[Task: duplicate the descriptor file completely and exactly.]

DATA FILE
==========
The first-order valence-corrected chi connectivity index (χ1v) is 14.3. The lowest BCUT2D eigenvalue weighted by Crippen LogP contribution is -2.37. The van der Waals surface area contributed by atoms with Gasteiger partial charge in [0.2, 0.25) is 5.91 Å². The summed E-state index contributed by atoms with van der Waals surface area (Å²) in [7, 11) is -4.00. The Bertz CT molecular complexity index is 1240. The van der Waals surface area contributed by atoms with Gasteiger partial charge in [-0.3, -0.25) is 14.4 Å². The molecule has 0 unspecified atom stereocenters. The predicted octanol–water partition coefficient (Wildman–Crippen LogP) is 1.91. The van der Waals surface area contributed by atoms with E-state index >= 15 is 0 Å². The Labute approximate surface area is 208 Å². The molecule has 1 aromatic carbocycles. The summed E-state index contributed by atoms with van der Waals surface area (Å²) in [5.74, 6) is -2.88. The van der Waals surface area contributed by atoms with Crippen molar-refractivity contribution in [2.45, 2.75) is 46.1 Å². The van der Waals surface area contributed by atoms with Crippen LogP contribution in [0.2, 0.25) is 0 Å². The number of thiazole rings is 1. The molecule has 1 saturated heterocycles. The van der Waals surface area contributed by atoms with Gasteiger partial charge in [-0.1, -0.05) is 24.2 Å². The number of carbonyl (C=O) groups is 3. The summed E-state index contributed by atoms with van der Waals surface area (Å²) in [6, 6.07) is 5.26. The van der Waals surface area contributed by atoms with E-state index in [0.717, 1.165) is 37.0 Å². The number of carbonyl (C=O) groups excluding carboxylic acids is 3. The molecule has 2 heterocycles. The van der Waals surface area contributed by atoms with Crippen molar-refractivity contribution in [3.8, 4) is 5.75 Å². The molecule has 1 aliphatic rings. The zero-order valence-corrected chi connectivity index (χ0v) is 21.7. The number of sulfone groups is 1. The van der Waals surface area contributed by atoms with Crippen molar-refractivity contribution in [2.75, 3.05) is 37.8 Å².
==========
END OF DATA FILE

The first-order valence-corrected chi connectivity index (χ1v) is 14.3. The lowest BCUT2D eigenvalue weighted by Crippen LogP contribution is -2.37. The van der Waals surface area contributed by atoms with Gasteiger partial charge in [0.2, 0.25) is 5.91 Å². The summed E-state index contributed by atoms with van der Waals surface area (Å²) in [7, 11) is -4.00. The Bertz CT molecular complexity index is 1240. The van der Waals surface area contributed by atoms with Gasteiger partial charge in [-0.3, -0.25) is 14.4 Å². The molecule has 0 unspecified atom stereocenters. The predicted octanol–water partition coefficient (Wildman–Crippen LogP) is 1.91. The van der Waals surface area contributed by atoms with E-state index >= 15 is 0 Å². The Labute approximate surface area is 208 Å². The molecule has 1 aromatic carbocycles. The summed E-state index contributed by atoms with van der Waals surface area (Å²) in [5.74, 6) is -2.88. The van der Waals surface area contributed by atoms with Crippen molar-refractivity contribution in [2.45, 2.75) is 46.1 Å². The van der Waals surface area contributed by atoms with Crippen LogP contribution in [0.2, 0.25) is 0 Å². The number of thiazole rings is 1. The molecule has 1 saturated heterocycles. The van der Waals surface area contributed by atoms with Gasteiger partial charge in [-0.1, -0.05) is 24.2 Å². The number of carbonyl (C=O) groups is 3. The summed E-state index contributed by atoms with van der Waals surface area (Å²) in [6, 6.07) is 5.26. The van der Waals surface area contributed by atoms with E-state index in [0.717, 1.165) is 37.0 Å². The number of carbonyl (C=O) groups excluding carboxylic acids is 3. The molecule has 2 heterocycles. The van der Waals surface area contributed by atoms with Crippen molar-refractivity contribution in [3.8, 4) is 5.75 Å². The molecule has 1 aliphatic rings. The zero-order valence-corrected chi connectivity index (χ0v) is 21.7. The number of sulfone groups is 1. The van der Waals surface area contributed by atoms with Crippen molar-refractivity contribution in [2.75, 3.05) is 37.8 Å².